March 25 marked the much awaited release of the second season of Netflix’s hit show “Bridgerton.” Based on author Julia Quinn’s book series of the same name, the first season broke multiple Netflix viewership records and at the time sat at the site’s fifth biggest launch in history. The pearls and romance of the Regency era drama quickly gathered a large fanbase that waited a long year for season two — and it did not disappoint.
Centered around the second book called “The Viscount Who Loved Me,” season two tells the story of the eldest Bridgerton, Anthony, and his own adventure into the marriage market in an attempt to finally settle down with the perfect wife. His desire to marry is inspired not by love, but by a duty to meet the best future viscountess possible, naturally leading him to the queen’s diamond of the season — newcomer Edwina Sharma.
Complicating their relationship, however, is Edwina’s older sister and outsider Kate, who is wary of Anthony’s intentions toward her sister and does everything she can to express her disapproval. Further complicating the relationship is the undeniable tension between Kate and Anthony, who frustrate each other to no end.
Jonathon Bailey returns after season one to star alongside Simone Ashley and Charithra Chandran in a slow-burn romance that exceeds expectations in more ways than one. Season two went all out in revealing the heartbreaking grief behind Anthony’s facade, Lady Whistledown’s desperate attempts to hide her identity and Kate’s constant inner conflict between her obligations and happiness. Eloise Bridgerton also takes the next step in fighting the mundanity of a woman’s life in the ton, possibly hinting at a new character arc in season three.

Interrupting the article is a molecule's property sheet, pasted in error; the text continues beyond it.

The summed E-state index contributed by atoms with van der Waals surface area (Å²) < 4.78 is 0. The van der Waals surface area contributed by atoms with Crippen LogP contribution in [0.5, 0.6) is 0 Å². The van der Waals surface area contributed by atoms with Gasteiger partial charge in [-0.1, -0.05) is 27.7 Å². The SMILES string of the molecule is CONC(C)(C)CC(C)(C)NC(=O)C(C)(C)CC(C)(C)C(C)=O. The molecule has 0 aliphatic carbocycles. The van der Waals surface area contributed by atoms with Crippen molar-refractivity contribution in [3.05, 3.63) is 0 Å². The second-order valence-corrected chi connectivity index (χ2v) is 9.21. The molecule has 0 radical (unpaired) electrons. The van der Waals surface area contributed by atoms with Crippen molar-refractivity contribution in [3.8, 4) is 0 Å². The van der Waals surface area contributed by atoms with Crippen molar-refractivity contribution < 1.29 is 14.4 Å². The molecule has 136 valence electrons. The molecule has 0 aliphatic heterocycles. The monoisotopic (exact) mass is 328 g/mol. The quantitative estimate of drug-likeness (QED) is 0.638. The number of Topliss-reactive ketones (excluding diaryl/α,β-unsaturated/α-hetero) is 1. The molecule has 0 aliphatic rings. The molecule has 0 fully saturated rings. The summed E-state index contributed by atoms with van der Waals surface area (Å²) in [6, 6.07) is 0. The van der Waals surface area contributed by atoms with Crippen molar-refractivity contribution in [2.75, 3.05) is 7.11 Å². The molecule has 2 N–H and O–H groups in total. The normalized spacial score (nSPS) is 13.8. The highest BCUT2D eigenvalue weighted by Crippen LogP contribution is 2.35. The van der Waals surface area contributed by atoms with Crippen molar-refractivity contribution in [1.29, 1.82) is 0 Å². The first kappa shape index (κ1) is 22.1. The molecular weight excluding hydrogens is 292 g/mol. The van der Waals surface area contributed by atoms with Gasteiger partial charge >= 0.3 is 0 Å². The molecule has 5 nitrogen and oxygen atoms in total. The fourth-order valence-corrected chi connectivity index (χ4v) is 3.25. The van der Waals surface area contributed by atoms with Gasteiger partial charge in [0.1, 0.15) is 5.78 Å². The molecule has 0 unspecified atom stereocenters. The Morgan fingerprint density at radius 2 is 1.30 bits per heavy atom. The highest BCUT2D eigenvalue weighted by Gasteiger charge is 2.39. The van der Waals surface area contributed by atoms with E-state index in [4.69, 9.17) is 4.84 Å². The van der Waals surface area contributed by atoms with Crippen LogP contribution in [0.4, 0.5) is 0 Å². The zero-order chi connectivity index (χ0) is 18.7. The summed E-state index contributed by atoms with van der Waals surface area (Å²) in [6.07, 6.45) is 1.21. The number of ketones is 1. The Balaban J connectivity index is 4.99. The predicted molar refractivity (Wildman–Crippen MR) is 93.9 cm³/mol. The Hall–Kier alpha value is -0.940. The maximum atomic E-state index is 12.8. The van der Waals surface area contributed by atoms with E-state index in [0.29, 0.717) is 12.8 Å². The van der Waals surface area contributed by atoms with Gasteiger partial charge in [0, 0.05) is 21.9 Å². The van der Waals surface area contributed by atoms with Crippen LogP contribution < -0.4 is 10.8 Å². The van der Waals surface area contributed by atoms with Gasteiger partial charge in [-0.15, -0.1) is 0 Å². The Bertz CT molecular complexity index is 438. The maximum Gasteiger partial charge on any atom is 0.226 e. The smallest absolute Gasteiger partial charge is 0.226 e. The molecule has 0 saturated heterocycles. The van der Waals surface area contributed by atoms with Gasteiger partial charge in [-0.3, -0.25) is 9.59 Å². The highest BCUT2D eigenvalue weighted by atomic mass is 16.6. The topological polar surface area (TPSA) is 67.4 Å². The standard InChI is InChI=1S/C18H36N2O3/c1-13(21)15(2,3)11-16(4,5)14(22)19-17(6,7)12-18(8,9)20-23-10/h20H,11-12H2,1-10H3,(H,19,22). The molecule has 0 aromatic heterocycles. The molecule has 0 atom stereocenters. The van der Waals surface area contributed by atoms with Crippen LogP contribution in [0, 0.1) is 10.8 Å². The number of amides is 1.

The portrayal of the characters was especially praised for its accurate representation of South Asian cultures as seen in the Sharma family, who hail from Bombay, India. Despite it being uncommon to see much representation in period pieces, “Bridgerton” continued its steps in season one to reinforce the idea that representation can be present even in the Regency era. South Asian viewers were pleased to see elements of their culture in fashion, food and language intertwined with the period romance.
I myself thoroughly enjoyed the change of pace in season two, where love seemed less hurried and hidden behind doors and instead more subtle and refined, the essence of a slow burn. While the burn could even feel too slow at times, I thought there was still a large array of interesting concepts to push the show along even without the main couple. The eldest child’s burdens on both Anthony and Kate are relatable, especially Kate’s pressure as an immigrant family facing an uncomfortable return to London. The Featherington family, whom some argue took away too much screen time from “Kanthony” — the ship name of both Kate and Anthony — offer a refreshing change from the polished Bridgertons as Lady Featherington does whatever it takes to protect her children. It was so much fun to live in the world of dance cards and pall-mall even if it’s just for eight episodes, and I found myself quickly forgetting how much I appreciate flush toilets and wishing I could be sucked into the screen. The only complaint is now we want season three and more “Kanthony” immediately.
Currently, season two of “Bridgerton” sits at number 1 on Netflix’s charts with its first season not far behind, having broken the streaming platform’s record for most views during an opening weekend for an English language show. Almost two weeks into its release, the show has proven to be as highly successful as it was anticipated. Many have spent the last couple weeks returning to the world of “Bridgerton,” where the characteristic costume design and particularly steamy romances made everything worth the wait.